By David F. Rooney
Representatives from environmental groups, Parks Canada, BC Hydro, the BC Hydro, the Ministries of Transportation and Forests, Lands and Natural Resource Operations and municipal governments across the Columbia Shuswap Regional District met in Revelstoke on Thursday to formally establish a district-wide organization dedicated to controlling invasive species.
“We’re looking for a coordinated and cooperative approach to dealing with invasive plants,” said Hamish Kassa, chairman of the newly formed Columbia Shuswap Invasive Species Society, said during the meeting at Revelstoke’s Community Centre.
Invasive species are recognized as having a very real and growing impact on the general environment and the economy. And some are vefry toxic to humans and other mammals
CSISS aims to “educate and engage the general public, private landowners, land and aquatic managers, first nations and others about invasive species and their impact.”
Dozens of alien plants have taken root in CSRD over the last few decades and more are on their way, often hitchhiking their way here on trucks, cars and trains. Some others are imported as ornamental plants and then spread from people’s gardens.
Local ecologist Francis Maltby gave a presentation entitled A Citizen’s Approach to Ecological Management of Invasive Plants: Your Yard and Your Community. Please click here to read Maltby’s presentation.
“I am a habitat guy,” he told the group. “I’m interested in the physical conditions that create and sustain habitats for various organisms — both plants and animals. I’m interested in how organisms are affected by changes — good or bad — in the physical conditions of their habitats.”
Maltby, who took CSISS members on a tour of the garden where he puts his principles to work, said allowing a plants freedom to grow with our intensive grazing or mowing actually keeps incursions by weeks such as tall buttercup and dandelions to a minimum. However, if you continually mow your lawn you actually encourage the growth and spread of weeds because they begin reproducing more rapidly than they otherwise might.
Maltby said intensive grazing or mowing:
- Stresses desirable plant species, both grasses and broadleaf;
- Reduces densities of desirable species, opening habitat for weeds and invasives;
- Favours certain weeds and invasives, which are better adapted to heavy grazing or mowing.
He said only increased water use, fertilizer and occasional herbicide applications can maintain a homeowner’s desired grass / lawn species’ ability to resist invasive weeds. Here in Revelstoke, the City has a Cosmetic Pesticide Bylaw that prevents, except in certain circumstances, the use of herbicides. Homeowners have to seek alternative methods for maintaining healthy lawns and gardens.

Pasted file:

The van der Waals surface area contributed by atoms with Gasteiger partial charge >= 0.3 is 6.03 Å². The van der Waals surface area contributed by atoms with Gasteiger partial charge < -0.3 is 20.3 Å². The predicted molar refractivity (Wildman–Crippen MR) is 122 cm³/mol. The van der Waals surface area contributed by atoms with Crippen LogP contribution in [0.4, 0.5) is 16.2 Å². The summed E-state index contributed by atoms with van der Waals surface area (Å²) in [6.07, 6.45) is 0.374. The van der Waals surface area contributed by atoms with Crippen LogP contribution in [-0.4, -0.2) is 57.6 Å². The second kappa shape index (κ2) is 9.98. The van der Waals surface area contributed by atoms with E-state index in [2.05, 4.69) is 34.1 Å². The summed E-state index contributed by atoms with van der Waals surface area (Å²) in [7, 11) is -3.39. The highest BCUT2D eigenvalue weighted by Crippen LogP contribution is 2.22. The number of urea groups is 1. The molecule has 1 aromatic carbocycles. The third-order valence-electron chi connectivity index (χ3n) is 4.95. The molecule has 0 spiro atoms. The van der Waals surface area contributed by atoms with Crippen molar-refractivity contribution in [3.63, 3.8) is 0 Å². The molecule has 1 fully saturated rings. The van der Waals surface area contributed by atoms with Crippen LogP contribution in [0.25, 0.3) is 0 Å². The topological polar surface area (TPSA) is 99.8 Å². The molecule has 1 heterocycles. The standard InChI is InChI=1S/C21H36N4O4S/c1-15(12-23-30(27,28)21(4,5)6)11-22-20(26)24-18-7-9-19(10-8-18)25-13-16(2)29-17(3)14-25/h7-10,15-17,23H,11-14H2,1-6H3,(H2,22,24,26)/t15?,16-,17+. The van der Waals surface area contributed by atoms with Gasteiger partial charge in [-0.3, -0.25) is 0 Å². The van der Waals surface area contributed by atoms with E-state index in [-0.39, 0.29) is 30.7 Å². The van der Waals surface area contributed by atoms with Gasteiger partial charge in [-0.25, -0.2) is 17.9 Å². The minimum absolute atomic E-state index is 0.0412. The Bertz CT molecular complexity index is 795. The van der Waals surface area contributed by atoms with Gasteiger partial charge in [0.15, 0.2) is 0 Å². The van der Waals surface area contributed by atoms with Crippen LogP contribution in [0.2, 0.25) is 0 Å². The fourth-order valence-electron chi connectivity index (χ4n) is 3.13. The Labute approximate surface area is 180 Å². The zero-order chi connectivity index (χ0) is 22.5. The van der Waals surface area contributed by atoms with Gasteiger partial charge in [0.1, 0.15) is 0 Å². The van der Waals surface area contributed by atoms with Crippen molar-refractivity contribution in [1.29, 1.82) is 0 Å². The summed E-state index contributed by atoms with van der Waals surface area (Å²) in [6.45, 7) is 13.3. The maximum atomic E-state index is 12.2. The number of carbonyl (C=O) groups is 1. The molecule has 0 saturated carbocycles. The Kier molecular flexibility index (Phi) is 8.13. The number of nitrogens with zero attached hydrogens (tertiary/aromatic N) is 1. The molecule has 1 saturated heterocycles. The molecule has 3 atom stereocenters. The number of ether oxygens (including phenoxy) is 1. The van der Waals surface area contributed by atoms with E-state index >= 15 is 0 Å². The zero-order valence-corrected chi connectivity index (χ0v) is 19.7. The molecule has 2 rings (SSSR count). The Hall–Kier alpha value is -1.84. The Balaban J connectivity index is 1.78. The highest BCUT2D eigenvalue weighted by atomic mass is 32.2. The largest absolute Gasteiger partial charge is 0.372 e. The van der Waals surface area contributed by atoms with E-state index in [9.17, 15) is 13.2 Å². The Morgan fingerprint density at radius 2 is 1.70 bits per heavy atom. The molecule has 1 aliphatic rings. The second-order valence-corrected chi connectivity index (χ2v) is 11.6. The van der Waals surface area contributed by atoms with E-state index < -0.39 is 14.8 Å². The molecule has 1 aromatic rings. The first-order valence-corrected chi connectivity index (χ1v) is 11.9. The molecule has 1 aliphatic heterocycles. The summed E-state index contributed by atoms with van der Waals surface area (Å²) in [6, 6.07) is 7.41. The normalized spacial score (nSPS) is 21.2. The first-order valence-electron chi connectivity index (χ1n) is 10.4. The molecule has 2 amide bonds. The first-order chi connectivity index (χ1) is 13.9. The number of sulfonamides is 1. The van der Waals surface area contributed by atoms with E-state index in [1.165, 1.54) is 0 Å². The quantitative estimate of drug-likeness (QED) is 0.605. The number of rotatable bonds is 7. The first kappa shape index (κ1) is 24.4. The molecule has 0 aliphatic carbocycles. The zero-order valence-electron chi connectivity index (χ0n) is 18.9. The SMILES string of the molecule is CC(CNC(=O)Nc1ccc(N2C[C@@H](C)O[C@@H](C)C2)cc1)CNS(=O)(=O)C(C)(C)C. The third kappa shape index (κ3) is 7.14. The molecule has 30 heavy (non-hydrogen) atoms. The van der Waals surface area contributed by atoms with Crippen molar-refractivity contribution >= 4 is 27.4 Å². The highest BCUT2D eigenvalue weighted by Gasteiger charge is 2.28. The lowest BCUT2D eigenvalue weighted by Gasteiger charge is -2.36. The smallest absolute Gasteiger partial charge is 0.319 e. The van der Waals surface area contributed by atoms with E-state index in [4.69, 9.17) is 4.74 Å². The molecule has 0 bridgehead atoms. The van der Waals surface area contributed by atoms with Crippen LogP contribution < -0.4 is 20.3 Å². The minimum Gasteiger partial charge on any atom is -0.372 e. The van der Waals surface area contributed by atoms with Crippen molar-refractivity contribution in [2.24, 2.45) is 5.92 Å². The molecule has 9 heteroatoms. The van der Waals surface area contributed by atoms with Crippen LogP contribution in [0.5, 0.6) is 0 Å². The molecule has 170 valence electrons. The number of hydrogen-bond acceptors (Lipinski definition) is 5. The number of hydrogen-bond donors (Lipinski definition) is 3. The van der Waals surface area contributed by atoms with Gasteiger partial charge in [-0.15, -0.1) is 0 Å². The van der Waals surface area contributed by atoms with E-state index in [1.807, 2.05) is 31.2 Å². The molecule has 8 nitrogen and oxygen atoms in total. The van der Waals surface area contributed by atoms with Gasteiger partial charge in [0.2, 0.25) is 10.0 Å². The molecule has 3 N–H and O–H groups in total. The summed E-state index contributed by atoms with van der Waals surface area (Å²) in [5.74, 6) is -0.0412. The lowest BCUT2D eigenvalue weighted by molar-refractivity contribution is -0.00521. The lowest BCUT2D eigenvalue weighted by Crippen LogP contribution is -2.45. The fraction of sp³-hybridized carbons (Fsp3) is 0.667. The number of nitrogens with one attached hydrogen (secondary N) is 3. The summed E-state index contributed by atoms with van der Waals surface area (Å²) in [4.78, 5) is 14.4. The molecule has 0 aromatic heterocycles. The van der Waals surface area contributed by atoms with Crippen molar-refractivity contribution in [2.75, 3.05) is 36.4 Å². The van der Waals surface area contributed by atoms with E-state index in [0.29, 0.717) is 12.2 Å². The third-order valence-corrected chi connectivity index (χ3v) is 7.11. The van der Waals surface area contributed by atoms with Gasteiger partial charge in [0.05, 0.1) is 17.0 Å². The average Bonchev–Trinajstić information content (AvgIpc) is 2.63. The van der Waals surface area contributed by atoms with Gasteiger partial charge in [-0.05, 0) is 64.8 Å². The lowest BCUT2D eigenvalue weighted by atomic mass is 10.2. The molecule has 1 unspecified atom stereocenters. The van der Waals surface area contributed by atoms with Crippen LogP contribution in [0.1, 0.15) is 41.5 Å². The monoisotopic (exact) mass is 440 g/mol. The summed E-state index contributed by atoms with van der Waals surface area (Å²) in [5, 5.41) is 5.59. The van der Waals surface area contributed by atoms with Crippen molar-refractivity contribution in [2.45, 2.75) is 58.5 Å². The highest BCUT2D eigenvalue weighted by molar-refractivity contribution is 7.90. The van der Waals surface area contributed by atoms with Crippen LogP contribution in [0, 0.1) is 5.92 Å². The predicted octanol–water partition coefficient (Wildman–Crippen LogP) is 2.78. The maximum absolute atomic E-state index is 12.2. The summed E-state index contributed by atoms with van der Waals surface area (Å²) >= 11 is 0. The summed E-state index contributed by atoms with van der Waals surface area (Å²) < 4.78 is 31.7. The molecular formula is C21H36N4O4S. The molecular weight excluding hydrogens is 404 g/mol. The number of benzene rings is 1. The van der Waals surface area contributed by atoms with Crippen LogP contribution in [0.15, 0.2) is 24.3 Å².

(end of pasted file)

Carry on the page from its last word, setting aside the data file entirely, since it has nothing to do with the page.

No one knows how many different invasive species exist within the CSRD. So this is a question that the Invasive Species Society is eager to determine as quickly as possible. There already are invasive plant inventories available on the web but none are specific to our region. The provincial government has an invasive plant survey form that can be used to collect data. Please click here to view that form.
As with any new organization CSISS is just getting started and it will take some months before it is operating as efficiently as its members want.
It does have a Mission Statement and a Vision as well as seed funding from the CSRD. Additional funding is available from organizations such as BC Hydro and other corporations that have a stake in this area.
For now CSISS will focus on invasive plant species but there are invasive animal species, such as zebra mussels and quagga mussels, that are just now beginning to make themselves felt here. Both of these creatures are spread — as with Eurasian watermilfoil — by boats that have not been properly dried and cleaned. Consequently boats that have been used on lakes and waterways where invasive aquatic plants and animals are known to exist can — if they are not properly cleaned, drained and dried — carry mussel ova and foreign aquatic plant previously healthy lakes. Other aquatic organisms considered real threats to BC are: the American bullfrog, carp, largemouth bass, yellow perch, rusty crayfish and a number of other creatures. Please click here to read about BC’s Clean, Drain and Dry program.
Here is a list of the organizations that have been working together to establish the CSISS: the Cities of Revelstoke and Salmon Arm; the Town of Golden; the CSRD; Parks Canada; the Ministry of Forests, Lands and Natural Resource Operations; the Ministry of Transportation and Infrastructure; BC Hydro, the North Columbia Environmental Society; Wildsight Golden; the Invasive Plant Council of BC; the Illecillewaet Greenbelt Society; Silverwing Ecological Consulting; and Maltby Independent Consulting.
Natalie Stafl of Revelstoke is the society’s executive director. She can be reached at 1-855-PUL-WEED (1-855-785-9333) or, by e-mail at firstname.lastname@example.org. A website is now being developed for the Columbia Shuswap Invasive Species Society. A public announcement will be made once that has been completed,.